On a Yahoo Group zinelist where fanfic writers who are as good as professionals discuss fanfic, the topic of fanfic preference for single POV (Point of View) came up.
I learned to spot POV in narrative when I was in High School and read in a Writer's Digest that the POV in a story is what you would see through a camera set on the shoulder of the POV character. The POV character might not be the main character, the hero, or the character whose story is being told. The POV character can be a "Watson" -- a chronicle writer, a journalist traveling with, a Bard dogging the footsteps of King-to-be Arthur.
But knowing the definition of P.O.V., seeing it done by others in narrative, is not the same thing as writing it yourself.
I struggled with POV as a beginning writer and still focus on it as a professional SF/F reviewer for an on-paper magazine.
Choosing the wrong POV for a story, or shifting POV during a story can kill reader (and reviewer) interest.
I've been teaching writing craft since I was writing my Kraith Series of Star Trek fanfic, a series which had 50 creators working their own notions in my sub-universe under my editing.
Kraith is now available online FREE
with other classic trek zines. (and we're open to posting more classics). Kraith won the Memory Alpha Award.
I went on to launch my professional SF novels, the Sime~Gen novels, then several other SF universes (one of which, DUSHAU, won the first Romantic Times Award for SF (so long ago the award isn't posted on their website!)) and now may be revived as webisodes in full color images.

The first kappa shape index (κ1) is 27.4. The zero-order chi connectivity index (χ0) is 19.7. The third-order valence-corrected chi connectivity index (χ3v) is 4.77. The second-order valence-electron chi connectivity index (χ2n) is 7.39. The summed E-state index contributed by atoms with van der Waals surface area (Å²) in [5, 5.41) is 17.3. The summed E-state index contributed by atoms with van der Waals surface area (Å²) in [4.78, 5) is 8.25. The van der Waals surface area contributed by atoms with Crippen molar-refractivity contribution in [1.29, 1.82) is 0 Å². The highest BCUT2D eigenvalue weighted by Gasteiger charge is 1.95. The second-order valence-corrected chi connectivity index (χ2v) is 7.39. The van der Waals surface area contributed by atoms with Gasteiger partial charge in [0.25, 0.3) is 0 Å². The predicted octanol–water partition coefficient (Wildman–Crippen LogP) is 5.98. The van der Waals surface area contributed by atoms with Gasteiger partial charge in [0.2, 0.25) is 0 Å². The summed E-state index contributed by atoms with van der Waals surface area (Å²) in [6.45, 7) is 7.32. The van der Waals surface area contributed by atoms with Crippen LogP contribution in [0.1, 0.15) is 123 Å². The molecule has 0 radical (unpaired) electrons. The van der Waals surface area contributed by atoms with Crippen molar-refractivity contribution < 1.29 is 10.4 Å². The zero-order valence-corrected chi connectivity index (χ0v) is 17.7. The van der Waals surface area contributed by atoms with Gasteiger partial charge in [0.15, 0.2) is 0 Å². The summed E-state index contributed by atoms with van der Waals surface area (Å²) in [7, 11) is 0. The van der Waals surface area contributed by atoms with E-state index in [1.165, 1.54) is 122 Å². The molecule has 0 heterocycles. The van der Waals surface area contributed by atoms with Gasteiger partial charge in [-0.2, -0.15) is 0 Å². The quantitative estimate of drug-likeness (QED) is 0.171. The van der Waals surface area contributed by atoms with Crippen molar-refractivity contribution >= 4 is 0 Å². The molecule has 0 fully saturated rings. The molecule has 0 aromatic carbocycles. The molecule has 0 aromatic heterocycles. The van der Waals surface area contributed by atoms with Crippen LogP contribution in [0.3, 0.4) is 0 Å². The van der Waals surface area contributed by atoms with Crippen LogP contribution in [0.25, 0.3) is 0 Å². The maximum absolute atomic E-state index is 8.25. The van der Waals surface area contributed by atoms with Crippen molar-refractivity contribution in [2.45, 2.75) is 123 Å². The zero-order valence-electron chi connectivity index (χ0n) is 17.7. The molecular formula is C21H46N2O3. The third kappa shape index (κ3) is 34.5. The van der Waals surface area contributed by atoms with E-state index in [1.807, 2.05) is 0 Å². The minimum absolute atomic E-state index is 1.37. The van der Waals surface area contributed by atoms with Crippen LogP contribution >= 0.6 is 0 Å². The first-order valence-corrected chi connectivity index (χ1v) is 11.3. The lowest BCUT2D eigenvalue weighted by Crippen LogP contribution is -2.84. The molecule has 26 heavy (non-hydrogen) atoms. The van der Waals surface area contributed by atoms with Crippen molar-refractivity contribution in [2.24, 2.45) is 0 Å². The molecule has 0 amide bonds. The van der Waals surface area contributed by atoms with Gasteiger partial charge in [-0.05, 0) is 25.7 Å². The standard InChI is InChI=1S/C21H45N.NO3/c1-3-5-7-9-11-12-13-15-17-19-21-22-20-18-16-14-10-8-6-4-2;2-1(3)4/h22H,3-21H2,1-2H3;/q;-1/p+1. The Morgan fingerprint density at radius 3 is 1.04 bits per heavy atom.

Some writers who have studied the POV issue closely may have missed one key (very invisible) element in a good POV shift that I had to discover for myself.
The issue is not whether you shift POV or not.
The issue is when and why and how you shift POV.
Shifting POV is an art, but also a craft. And it is very difficult to pull it off correctly, or even to define what "correctly" is.
As you read this, please remember Art always trumps Craft in POV shifting. But without Craft there can be no artistic statement. Art requires discipline, and it is the discipline that makes the Art shine forth.
So there are a few craft rules, which if violated ruin both the fine-art aspect of the narrative and the commercial art aspect.
So when you violate a craft rule, (note, I said when not if -- as with all writing, POV rules are there to be violated) as an artist, you must telegraph that you know the rule, that you know why it became a rule, what your readership gets out of your obeying that rule, and that this violation intensifies or delineates an artistic point, and that it will be worth it to the reader by the final line of the story. (i.e. suspense).